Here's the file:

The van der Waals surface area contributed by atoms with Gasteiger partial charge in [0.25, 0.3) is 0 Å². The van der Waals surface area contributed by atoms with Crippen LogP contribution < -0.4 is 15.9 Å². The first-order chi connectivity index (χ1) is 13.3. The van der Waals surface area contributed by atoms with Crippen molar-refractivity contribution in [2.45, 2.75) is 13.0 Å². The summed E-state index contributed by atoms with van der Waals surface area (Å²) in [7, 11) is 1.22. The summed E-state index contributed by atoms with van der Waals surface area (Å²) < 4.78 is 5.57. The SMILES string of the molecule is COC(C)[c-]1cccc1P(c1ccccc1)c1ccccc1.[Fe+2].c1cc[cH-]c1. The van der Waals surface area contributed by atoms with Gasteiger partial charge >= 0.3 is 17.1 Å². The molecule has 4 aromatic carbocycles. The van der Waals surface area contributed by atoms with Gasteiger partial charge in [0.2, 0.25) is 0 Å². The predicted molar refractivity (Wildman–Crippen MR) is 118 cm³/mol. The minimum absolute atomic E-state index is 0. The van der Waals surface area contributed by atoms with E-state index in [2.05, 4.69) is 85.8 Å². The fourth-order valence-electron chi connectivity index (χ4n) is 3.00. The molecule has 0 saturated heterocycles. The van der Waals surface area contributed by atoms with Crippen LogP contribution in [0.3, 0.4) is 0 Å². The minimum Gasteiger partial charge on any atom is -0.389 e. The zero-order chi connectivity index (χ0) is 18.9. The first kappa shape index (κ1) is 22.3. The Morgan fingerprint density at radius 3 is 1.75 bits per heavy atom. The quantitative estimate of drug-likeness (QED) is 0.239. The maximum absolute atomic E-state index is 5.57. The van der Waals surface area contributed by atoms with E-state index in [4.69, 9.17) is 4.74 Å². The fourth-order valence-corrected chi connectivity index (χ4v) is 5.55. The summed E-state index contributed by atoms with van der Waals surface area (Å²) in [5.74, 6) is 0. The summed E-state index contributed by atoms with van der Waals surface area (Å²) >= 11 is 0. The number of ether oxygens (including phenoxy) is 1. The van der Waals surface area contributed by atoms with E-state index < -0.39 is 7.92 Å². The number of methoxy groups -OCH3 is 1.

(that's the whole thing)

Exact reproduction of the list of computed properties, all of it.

The van der Waals surface area contributed by atoms with Gasteiger partial charge in [0.25, 0.3) is 0 Å². The van der Waals surface area contributed by atoms with Crippen LogP contribution < -0.4 is 15.9 Å². The first-order chi connectivity index (χ1) is 13.3. The van der Waals surface area contributed by atoms with Crippen molar-refractivity contribution in [2.45, 2.75) is 13.0 Å². The summed E-state index contributed by atoms with van der Waals surface area (Å²) in [7, 11) is 1.22. The summed E-state index contributed by atoms with van der Waals surface area (Å²) < 4.78 is 5.57. The SMILES string of the molecule is COC(C)[c-]1cccc1P(c1ccccc1)c1ccccc1.[Fe+2].c1cc[cH-]c1. The van der Waals surface area contributed by atoms with Gasteiger partial charge >= 0.3 is 17.1 Å². The molecule has 4 aromatic carbocycles. The van der Waals surface area contributed by atoms with Gasteiger partial charge in [0.2, 0.25) is 0 Å². The predicted molar refractivity (Wildman–Crippen MR) is 118 cm³/mol. The minimum absolute atomic E-state index is 0. The van der Waals surface area contributed by atoms with E-state index in [2.05, 4.69) is 85.8 Å². The fourth-order valence-electron chi connectivity index (χ4n) is 3.00. The molecule has 0 saturated heterocycles. The van der Waals surface area contributed by atoms with Crippen LogP contribution in [0.3, 0.4) is 0 Å². The minimum Gasteiger partial charge on any atom is -0.389 e. The zero-order chi connectivity index (χ0) is 18.9. The first kappa shape index (κ1) is 22.3. The Morgan fingerprint density at radius 3 is 1.75 bits per heavy atom. The quantitative estimate of drug-likeness (QED) is 0.239. The maximum absolute atomic E-state index is 5.57. The van der Waals surface area contributed by atoms with E-state index in [4.69, 9.17) is 4.74 Å². The fourth-order valence-corrected chi connectivity index (χ4v) is 5.55. The summed E-state index contributed by atoms with van der Waals surface area (Å²) in [5.74, 6) is 0. The summed E-state index contributed by atoms with van der Waals surface area (Å²) >= 11 is 0. The number of ether oxygens (including phenoxy) is 1. The van der Waals surface area contributed by atoms with E-state index < -0.39 is 7.92 Å². The number of methoxy groups -OCH3 is 1.